West Bromwich Albion.[4] The club organist a whist drive at the Conservative Club to help defray the expense. The stand was borrowed from the Blackpool Corporation and practically filled the north side of the ground. It was purchased from the council in June 1908 at a cost of £100.[4]

On 13 January 1917, a fire in the West Stand, likely caused by the dressing-room heating system, badly damaged the structure. When the 
fire brigade arrived, the stand was a blazing inferno with a northerly wind causing the flames to completely destroy the entire southern end, including both the original secretary's office, the boardroom – including club records – many silver cups and a collection of historical photographs that adorned the office. It resulted in a rebuilding programme that eventually saw the ground constructed along the lines that remained for the rest of the century.[4]

In 1925, a new South Stand was built to provide a new boardroom, offices, dressing rooms, baths and refreshment bars. It cost just over £13,000 and held 4,000 people, bringing the total ground capacity to well over 20,000.[7] Also this year, a new directors' box was built in the North-West Corner of the ground. It was used for the first time for the visit of Southampton on 29 August 1925. Ernest Lawson commented in the Gazette & Herald: "It's a nice box they have placed themselves in; it must be for safety, for it is far enough out of the way! But of what are they frightened?" He offered an answer at a later date: "The Let Me Smoke railway stokers are a choking nuisance. Now we know from what the directors are protecting themselves." He was referring to the smoke that regularly drifted in at the north-west corner of the ground, caused by steam trains passing by. Lawson added: "The crowd do, however, have the last laugh when the wind comes in from the east!"[4]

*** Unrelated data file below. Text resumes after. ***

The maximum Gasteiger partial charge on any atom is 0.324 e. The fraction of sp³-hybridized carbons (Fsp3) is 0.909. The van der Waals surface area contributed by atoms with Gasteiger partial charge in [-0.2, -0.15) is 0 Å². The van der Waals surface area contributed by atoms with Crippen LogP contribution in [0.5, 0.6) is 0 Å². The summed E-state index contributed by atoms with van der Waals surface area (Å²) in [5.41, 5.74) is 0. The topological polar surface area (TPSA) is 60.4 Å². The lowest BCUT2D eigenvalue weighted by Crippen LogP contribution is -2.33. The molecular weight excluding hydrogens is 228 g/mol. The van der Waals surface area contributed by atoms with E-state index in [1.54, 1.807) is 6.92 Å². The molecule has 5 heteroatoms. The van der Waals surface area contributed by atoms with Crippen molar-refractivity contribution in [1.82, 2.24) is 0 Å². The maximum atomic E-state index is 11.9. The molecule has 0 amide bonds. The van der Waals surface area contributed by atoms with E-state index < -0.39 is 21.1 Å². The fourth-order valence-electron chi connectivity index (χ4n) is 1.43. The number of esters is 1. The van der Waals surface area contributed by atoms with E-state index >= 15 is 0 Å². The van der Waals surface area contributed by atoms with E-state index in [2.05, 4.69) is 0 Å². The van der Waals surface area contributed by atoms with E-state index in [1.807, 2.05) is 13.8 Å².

An England v. Ireland amateur international was staged at the ground on 12 November 1927.

For the opening game of the 1929–30 campaign, a visit of Millwall Athletic on 31 August, the new West Stand was opened for the first time. Eventually, the playing surface was extended by twenty yards to the north to make room for a paddock in front of the South Stand.[4]

Also in 1929, Eli Percival, a general dealer whose business was based on Elizabeth Street, gifted the club the oak panelling that lined the walls of the Bloomfield Road boardroom until 2003. The wood had been salvaged from the wreckage of